First, the Chinese economic miracle illuminates an alternative pathway to economic advancement, development and modernization for the Global South. This stands in contrast to the Western-centric model characterized by the “dependence trap,” where the Global South relies on aid from a few affluent countries in the North, often former colonial powers, which comes with prescribed stringent structural conditions aimed at enforcing reforms exemplified by liberalization, privatization and deregulation, among others, leading to the perpetuation of existing inequalities, and reinforcing disparities in wealth, power and resources.

This entrenched system underscores the enduring divide between the North and South. China’s experience suggests that viable alternatives exist to this status quo, offering hope for a more inclusive and sustainable approach to economic expansion and progress.

Likewise, China’s trajectory toward development and modernization stands out as a unique narrative, distinct from any attempt to replicate Western models. Yet, its journey parallels many developing nations across Asia, Latin America and Africa, having endured and grappled with the harsh legacies of imperialism and colonization.

This shared experience of colonialism and imperialism binds China and the Global South together, fostering a sense of solidarity and camaraderie in their pursuit of development and modernization paths that resonate with their own unique spirits, conditions and historical realities. They find strength and solidarity in this shared and collective narrative, propelling them toward a future shaped by their distinct perspectives and aspirations.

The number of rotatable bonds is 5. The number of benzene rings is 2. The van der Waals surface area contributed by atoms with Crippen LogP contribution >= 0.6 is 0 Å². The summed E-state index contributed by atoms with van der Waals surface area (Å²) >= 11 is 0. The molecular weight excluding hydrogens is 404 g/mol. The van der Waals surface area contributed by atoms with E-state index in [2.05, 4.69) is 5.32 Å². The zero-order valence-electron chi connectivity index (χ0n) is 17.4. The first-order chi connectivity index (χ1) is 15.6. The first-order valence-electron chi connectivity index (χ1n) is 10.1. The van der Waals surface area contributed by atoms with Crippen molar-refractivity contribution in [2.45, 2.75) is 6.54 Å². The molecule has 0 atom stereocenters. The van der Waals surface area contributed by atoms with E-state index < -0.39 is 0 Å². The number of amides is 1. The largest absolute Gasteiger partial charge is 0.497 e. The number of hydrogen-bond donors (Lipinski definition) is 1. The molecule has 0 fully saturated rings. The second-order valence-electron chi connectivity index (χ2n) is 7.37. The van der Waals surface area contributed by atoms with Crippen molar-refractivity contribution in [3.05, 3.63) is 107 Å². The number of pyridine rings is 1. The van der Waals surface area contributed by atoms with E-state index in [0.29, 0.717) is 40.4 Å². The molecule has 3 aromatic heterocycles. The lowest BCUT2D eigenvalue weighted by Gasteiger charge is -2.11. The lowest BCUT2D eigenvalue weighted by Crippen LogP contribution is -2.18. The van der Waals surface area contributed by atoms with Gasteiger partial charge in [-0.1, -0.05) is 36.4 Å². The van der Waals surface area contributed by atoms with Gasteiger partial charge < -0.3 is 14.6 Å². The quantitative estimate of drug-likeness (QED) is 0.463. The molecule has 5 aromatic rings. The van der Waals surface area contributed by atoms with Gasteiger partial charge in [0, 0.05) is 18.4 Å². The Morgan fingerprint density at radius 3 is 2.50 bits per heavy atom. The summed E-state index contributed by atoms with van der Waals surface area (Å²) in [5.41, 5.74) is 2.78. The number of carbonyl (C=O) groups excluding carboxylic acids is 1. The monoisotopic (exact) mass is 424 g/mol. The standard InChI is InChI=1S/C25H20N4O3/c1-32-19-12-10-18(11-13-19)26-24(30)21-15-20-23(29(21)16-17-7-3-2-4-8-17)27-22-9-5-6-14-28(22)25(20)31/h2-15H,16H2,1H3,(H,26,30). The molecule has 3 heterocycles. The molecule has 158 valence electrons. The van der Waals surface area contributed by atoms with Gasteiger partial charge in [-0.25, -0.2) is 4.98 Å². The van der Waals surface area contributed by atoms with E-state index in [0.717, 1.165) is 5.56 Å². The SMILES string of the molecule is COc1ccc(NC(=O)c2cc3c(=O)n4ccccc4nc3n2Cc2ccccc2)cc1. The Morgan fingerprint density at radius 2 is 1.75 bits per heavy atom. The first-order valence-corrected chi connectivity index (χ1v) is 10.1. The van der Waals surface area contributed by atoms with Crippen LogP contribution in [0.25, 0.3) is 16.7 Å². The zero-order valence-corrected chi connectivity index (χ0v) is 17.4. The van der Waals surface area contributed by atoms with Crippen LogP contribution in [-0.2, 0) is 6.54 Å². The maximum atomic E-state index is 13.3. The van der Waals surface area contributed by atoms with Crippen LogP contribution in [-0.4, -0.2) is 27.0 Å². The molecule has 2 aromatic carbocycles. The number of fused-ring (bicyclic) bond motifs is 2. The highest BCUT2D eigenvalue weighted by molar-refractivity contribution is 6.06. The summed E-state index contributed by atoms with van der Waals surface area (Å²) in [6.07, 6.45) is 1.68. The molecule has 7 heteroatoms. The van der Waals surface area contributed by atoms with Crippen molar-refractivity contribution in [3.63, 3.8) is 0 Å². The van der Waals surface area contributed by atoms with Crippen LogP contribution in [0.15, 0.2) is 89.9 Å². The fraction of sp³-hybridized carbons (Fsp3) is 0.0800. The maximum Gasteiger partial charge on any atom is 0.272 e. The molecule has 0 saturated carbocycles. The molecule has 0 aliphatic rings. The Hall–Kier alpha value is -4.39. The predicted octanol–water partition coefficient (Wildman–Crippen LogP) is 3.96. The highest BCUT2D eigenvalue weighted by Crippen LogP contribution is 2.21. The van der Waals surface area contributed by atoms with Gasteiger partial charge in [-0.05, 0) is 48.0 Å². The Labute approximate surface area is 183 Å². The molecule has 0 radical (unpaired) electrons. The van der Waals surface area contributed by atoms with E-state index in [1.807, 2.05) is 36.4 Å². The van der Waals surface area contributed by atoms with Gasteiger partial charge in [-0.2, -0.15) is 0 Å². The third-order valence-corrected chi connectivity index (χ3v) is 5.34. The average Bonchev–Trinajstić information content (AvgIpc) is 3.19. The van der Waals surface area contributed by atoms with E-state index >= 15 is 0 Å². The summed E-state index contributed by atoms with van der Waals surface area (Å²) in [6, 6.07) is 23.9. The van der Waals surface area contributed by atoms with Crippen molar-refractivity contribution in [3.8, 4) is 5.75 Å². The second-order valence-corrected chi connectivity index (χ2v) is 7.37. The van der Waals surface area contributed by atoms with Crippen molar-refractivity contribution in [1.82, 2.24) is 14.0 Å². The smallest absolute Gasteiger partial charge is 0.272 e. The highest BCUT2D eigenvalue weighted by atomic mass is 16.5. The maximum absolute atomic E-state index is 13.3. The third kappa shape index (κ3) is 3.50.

In hindsight, China’s evolution toward development and modernization unveils a narrative uniquely crafted to its own context, rendering it unsuitable for replication elsewhere. However, its story serves as inspiration and guidance for other developing nations.

Countries in the Global South can extract valuable insights and learn best practices from China’s journey toward economic advancement. Furthermore, developing countries can find inspiration in China’s economic approach, which remains grounded in its historical experience.

By heeding the lessons of China’s economic transformation, these countries can navigate their own paths toward economic development and prosperity accessible to all members of society without compromising national independence, sovereignty, cultural identity, unique values and cherished traditions.

Source: The Manila Times

Prof. Anna Rosario Malindog-Uy

Prof. Anna Rosario Malindog-Uy is a Ph.D. Candidate at the Institute of South-South Cooperation and Development (ISSCAD), Peking University, Beijing, China. She is currently a director and the Vice President for External Affairs of the Asian Century Philippines Strategic Studies Institute (ACPSSI), a think tank based in Manila. She also serves as the political/geopolitical analyst of ACPSSI. Currently, she is a Senior Researcher of the South China Sea Probing Initiative (SCSPI) and a Senior Research Fellow of the Global Governance Institution (GGI). She is also the President of Techperformance Corp, an IT-based company in the Philippines. Prof. Anna Uy taught Political Science, International Relations, Development Studies, European Studies, Southeast Asia, and China Studies. She is a researcher-writer, academic, and consultant on a wide array of issues. She has worked as a consultant with the Asian Development Bank (ADB) and other local and international NGOs.